This notorious bomb is based on a very bad McCarthy-era anti-Commie script, full of clichés and propaganda, that Howard Hughes used to hand around at RKO, to try to roust out politically radical directors. If they turned it down (as Joseph Losey and Nicholas Ray both did), he usually fired them. Ray got away with rejecting it, Losey didn’t — and the director who accepted the project, and who helms it with a straight-faced lack of involvement that makes the whole movie seem even more ludicrous, is Robert Stevenson. In later, happier times, Stevenson went on to make the Disney movie classics Old Yeller and  Mary Poppins.

Extras: None.

 PROMISED LAND (Two Disc Combo: Blu-ray/DVD/Digital/UV) (Two and a Half Stars)

U.S.: Gus Van Sant, 2012 (Universal)

Matt Damon, who’s become a kind of classic American leftist movie star– a Hank Fonda of the new millennium — has gotten trashed  by some right-wingers (and some moderates and left-wingers as well) for his new film Promised Land. But I think it’s pretty good — a Capraesque tale about a big natural gas corporation trying to get drilling rights to the gas deposits in a Pennsylvania farming town that’s fallen on hard times. Damon, who’s one of our best actors and doesn’t always get the credit he deserves (because, these days, he gets slammed for his politics), plays Steve Bennett, a small town Iowa guy who thinks he understands and relates to these small town Heartland people, and has  a Messianic sense about his job.

Steve, a genuinely nice guy, believes he’s saving the populace from the current economic downturn, rescuing them from the shocks and disappointments  he endured himself.  And, like most small town guys who made it big and later go back to the heartland, he’s just a little full of himself. When he arrives in (the fictitious) McKinley, with his more cynical working partner Sue Thomson (Frances McDormand), he’s not quite prepared for what he meets (though we are): a general store manager who sees right through him; an active, vocal populace; a retired teacher named Frank Yates (Hal Holbrook) who knows all the facts and figures and the bad side of gas drilling or “fracking“; a wised-up sexy schoolmarm, Alice (Rosemarie DeWitt);  and a slick, one-step-ahead environmentalist named Dustin Noble, who beats his time everywhere, including with Alice. Dustin, who may have been named after Dustin Hoffman, is played by John Krasinski, who also co-wrote the script with Damon, from a story by novelist Dave Eggers (the author of the ironically, nudgingly titled “A Heartbreaking Work of Staggering Genius“).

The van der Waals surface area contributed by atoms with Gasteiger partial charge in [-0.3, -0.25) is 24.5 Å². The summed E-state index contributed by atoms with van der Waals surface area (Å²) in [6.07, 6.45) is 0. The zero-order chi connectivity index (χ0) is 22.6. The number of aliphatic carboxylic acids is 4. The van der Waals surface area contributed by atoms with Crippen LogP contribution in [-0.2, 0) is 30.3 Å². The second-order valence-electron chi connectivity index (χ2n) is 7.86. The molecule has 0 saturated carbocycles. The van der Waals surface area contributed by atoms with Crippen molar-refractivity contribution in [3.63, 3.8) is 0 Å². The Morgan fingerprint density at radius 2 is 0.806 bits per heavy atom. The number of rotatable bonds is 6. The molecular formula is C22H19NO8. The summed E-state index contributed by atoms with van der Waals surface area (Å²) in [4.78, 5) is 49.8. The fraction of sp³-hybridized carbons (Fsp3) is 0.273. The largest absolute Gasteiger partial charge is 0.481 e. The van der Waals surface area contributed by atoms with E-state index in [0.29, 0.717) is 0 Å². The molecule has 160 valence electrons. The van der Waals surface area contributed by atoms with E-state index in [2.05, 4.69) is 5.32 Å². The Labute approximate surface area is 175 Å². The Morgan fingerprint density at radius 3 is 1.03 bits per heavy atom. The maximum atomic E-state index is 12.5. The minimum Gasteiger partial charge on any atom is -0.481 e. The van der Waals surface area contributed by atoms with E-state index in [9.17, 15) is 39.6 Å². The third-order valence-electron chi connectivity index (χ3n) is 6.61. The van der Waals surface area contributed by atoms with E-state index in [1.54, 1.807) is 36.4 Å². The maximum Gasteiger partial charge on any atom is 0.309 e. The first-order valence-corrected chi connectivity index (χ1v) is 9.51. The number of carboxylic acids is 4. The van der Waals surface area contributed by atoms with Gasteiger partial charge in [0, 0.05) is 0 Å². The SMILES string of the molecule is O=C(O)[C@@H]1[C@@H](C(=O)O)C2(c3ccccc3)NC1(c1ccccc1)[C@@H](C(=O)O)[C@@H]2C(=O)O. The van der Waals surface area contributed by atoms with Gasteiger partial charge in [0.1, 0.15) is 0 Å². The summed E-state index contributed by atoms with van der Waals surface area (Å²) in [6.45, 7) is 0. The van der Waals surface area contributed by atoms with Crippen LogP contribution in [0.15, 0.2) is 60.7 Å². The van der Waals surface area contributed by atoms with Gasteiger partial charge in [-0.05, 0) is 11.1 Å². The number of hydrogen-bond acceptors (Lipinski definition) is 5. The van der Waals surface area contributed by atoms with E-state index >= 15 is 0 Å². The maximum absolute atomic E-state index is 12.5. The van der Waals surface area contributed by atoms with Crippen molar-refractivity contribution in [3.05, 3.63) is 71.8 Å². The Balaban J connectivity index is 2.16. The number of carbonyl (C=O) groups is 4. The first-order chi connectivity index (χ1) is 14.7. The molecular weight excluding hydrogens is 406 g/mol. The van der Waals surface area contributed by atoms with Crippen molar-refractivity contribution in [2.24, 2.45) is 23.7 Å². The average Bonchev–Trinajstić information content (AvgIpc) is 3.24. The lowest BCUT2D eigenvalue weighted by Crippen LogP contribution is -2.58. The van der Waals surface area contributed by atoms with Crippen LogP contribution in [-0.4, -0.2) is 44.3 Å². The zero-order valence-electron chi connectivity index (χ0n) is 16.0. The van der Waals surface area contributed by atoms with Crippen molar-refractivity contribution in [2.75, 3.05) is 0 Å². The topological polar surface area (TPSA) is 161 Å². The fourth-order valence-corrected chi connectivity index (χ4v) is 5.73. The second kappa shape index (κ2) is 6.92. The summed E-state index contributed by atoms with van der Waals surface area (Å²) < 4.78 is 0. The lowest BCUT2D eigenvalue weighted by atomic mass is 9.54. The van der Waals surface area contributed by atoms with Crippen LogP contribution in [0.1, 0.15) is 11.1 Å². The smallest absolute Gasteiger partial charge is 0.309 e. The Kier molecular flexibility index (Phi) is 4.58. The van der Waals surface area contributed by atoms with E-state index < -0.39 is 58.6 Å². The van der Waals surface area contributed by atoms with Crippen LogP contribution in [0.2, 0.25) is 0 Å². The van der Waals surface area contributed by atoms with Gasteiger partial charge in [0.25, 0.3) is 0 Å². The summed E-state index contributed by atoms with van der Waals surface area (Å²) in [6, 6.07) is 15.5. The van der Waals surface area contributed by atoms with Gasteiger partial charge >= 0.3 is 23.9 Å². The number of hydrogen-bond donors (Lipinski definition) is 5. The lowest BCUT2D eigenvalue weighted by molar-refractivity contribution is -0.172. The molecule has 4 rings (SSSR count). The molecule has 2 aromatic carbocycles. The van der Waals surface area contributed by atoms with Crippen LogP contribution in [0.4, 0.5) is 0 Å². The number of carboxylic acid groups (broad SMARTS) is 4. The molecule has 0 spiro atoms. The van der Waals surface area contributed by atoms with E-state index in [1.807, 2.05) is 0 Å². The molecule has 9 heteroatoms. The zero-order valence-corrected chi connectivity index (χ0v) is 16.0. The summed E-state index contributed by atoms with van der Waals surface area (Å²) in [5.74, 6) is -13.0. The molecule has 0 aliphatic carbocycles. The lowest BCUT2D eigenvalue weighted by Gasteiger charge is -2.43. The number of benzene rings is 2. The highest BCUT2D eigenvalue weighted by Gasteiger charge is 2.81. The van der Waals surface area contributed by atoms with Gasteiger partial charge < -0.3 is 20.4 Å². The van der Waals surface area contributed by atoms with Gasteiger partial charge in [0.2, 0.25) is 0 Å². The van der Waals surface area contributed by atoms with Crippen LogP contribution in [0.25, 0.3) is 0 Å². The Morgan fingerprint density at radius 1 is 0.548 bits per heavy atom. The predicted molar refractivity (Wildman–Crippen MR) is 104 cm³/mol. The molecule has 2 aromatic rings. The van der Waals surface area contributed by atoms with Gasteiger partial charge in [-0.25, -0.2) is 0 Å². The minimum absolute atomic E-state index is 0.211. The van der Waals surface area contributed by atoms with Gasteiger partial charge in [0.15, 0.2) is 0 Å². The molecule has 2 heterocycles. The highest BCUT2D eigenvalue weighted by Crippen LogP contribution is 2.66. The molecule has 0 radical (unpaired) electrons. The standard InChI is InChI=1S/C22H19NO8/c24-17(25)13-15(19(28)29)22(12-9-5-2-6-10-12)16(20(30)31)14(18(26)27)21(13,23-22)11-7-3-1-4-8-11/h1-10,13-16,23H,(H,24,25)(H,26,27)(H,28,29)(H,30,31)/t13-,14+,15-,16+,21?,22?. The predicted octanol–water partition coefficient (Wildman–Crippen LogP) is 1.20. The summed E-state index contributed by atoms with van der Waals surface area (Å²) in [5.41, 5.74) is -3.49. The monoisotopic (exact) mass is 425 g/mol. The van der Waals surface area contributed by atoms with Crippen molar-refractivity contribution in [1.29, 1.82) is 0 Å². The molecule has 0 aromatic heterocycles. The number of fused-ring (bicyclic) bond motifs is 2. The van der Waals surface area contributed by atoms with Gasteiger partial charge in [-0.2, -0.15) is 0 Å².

In other words, Promised Land is a realistic left-wing social drama about something that might actually happen in the real, everyday world —  instead of, say, about a maniac running from house to house, slashing people to bits, or monsters from hell rising up from the ground and chasing everybody to city hall, or an invasion of extraterrestrials or gangsters on the run staging sensational orgies and bloodbaths. Not that I have anything against movies like that, if they’re done well (and they occasionally are), but I don’t think Damon (or Krasinski) should get points off (or on) simply because they try to make movies that send us messages about issues they care about, or try to create real people, or face real problems, or real horrors. There are things that don’t work in Promised Land, but we’d be better off if there were more movies like it. And I wish there were.

The director Damon chose after deciding not to do it himself, was Gus Van Sant, and that was a wise choice. Van Sant has directed Damon twice before in Damon scripted movis — in Good Will Hunting, the  Oscar-winning realist message drama about social class and intelligence, with Ben Affleck,  and in the wild, weird, arty, long-take  lost-in-the-desert fable Gerry, with Ben’s brother Casey. It’s obvious that Van Sant and Damon click artistically (just as Damon and the Afflecks do).